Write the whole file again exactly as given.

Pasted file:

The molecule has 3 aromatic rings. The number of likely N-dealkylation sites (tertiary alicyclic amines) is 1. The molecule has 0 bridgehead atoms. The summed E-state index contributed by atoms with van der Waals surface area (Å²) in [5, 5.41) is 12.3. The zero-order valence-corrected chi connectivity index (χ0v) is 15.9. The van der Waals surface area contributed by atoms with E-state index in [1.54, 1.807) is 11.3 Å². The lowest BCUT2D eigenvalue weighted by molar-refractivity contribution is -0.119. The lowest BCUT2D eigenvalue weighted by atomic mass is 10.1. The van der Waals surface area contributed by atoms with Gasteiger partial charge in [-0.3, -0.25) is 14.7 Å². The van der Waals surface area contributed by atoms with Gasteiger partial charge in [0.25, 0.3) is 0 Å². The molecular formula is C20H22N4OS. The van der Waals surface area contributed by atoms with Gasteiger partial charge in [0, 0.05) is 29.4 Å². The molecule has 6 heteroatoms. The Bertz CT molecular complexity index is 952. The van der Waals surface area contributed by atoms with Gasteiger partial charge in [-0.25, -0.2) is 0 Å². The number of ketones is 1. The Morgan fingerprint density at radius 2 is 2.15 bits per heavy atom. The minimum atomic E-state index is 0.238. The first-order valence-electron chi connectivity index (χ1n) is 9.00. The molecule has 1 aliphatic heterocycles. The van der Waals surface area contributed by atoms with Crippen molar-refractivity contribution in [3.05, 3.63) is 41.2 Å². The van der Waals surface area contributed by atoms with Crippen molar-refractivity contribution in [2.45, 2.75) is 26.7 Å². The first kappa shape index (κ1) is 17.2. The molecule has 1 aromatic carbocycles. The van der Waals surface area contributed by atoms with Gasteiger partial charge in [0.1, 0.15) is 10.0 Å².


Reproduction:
The molecule has 3 aromatic rings. The number of likely N-dealkylation sites (tertiary alicyclic amines) is 1. The molecule has 0 bridgehead atoms. The summed E-state index contributed by atoms with van der Waals surface area (Å²) in [5, 5.41) is 12.3. The zero-order valence-corrected chi connectivity index (χ0v) is 15.9. The van der Waals surface area contributed by atoms with E-state index in [1.54, 1.807) is 11.3 Å². The lowest BCUT2D eigenvalue weighted by molar-refractivity contribution is -0.119. The lowest BCUT2D eigenvalue weighted by atomic mass is 10.1. The van der Waals surface area contributed by atoms with Gasteiger partial charge in [-0.3, -0.25) is 14.7 Å². The van der Waals surface area contributed by atoms with Gasteiger partial charge in [0.25, 0.3) is 0 Å². The molecular formula is C20H22N4OS. The van der Waals surface area contributed by atoms with Gasteiger partial charge in [0, 0.05) is 29.4 Å². The molecule has 6 heteroatoms. The Bertz CT molecular complexity index is 952. The van der Waals surface area contributed by atoms with Gasteiger partial charge in [-0.25, -0.2) is 0 Å². The number of ketones is 1. The Morgan fingerprint density at radius 2 is 2.15 bits per heavy atom. The minimum atomic E-state index is 0.238. The first-order valence-electron chi connectivity index (χ1n) is 9.00. The molecule has 1 aliphatic heterocycles. The van der Waals surface area contributed by atoms with Crippen molar-refractivity contribution in [3.05, 3.63) is 41.2 Å². The van der Waals surface area contributed by atoms with Crippen molar-refractivity contribution in [2.45, 2.75) is 26.7 Å². The first kappa shape index (κ1) is 17.2. The molecule has 1 aromatic carbocycles. The van der Waals surface area contributed by atoms with Gasteiger partial charge in [0.1, 0.15) is 10.0 Å².